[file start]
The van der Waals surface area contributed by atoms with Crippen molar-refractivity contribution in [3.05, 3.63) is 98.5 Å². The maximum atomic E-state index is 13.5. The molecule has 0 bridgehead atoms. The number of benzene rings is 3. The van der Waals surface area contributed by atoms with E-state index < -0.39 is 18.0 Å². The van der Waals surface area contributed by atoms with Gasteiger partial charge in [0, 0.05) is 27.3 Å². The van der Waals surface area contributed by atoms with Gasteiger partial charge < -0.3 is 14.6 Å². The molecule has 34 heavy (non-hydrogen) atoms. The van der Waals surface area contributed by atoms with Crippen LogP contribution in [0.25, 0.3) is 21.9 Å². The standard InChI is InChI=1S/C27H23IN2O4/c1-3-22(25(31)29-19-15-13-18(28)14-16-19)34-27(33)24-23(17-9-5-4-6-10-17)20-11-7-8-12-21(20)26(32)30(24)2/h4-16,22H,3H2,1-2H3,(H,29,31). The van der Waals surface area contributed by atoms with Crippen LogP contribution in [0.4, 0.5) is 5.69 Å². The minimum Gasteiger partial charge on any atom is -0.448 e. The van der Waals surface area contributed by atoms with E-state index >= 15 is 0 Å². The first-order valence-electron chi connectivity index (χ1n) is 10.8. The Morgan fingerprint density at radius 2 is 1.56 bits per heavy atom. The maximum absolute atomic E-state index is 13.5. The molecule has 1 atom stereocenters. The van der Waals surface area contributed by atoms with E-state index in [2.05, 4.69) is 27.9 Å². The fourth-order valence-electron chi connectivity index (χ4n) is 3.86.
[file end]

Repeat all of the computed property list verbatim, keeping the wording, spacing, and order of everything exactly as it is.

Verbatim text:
The van der Waals surface area contributed by atoms with Crippen molar-refractivity contribution in [3.05, 3.63) is 98.5 Å². The maximum atomic E-state index is 13.5. The molecule has 0 bridgehead atoms. The number of benzene rings is 3. The van der Waals surface area contributed by atoms with E-state index < -0.39 is 18.0 Å². The van der Waals surface area contributed by atoms with Gasteiger partial charge in [0, 0.05) is 27.3 Å². The van der Waals surface area contributed by atoms with Gasteiger partial charge < -0.3 is 14.6 Å². The molecule has 34 heavy (non-hydrogen) atoms. The van der Waals surface area contributed by atoms with Crippen LogP contribution in [0.25, 0.3) is 21.9 Å². The standard InChI is InChI=1S/C27H23IN2O4/c1-3-22(25(31)29-19-15-13-18(28)14-16-19)34-27(33)24-23(17-9-5-4-6-10-17)20-11-7-8-12-21(20)26(32)30(24)2/h4-16,22H,3H2,1-2H3,(H,29,31). The van der Waals surface area contributed by atoms with Crippen LogP contribution in [0.4, 0.5) is 5.69 Å². The minimum Gasteiger partial charge on any atom is -0.448 e. The van der Waals surface area contributed by atoms with E-state index >= 15 is 0 Å². The first-order valence-electron chi connectivity index (χ1n) is 10.8. The Morgan fingerprint density at radius 2 is 1.56 bits per heavy atom. The maximum absolute atomic E-state index is 13.5. The molecule has 1 atom stereocenters. The van der Waals surface area contributed by atoms with E-state index in [2.05, 4.69) is 27.9 Å². The fourth-order valence-electron chi connectivity index (χ4n) is 3.86.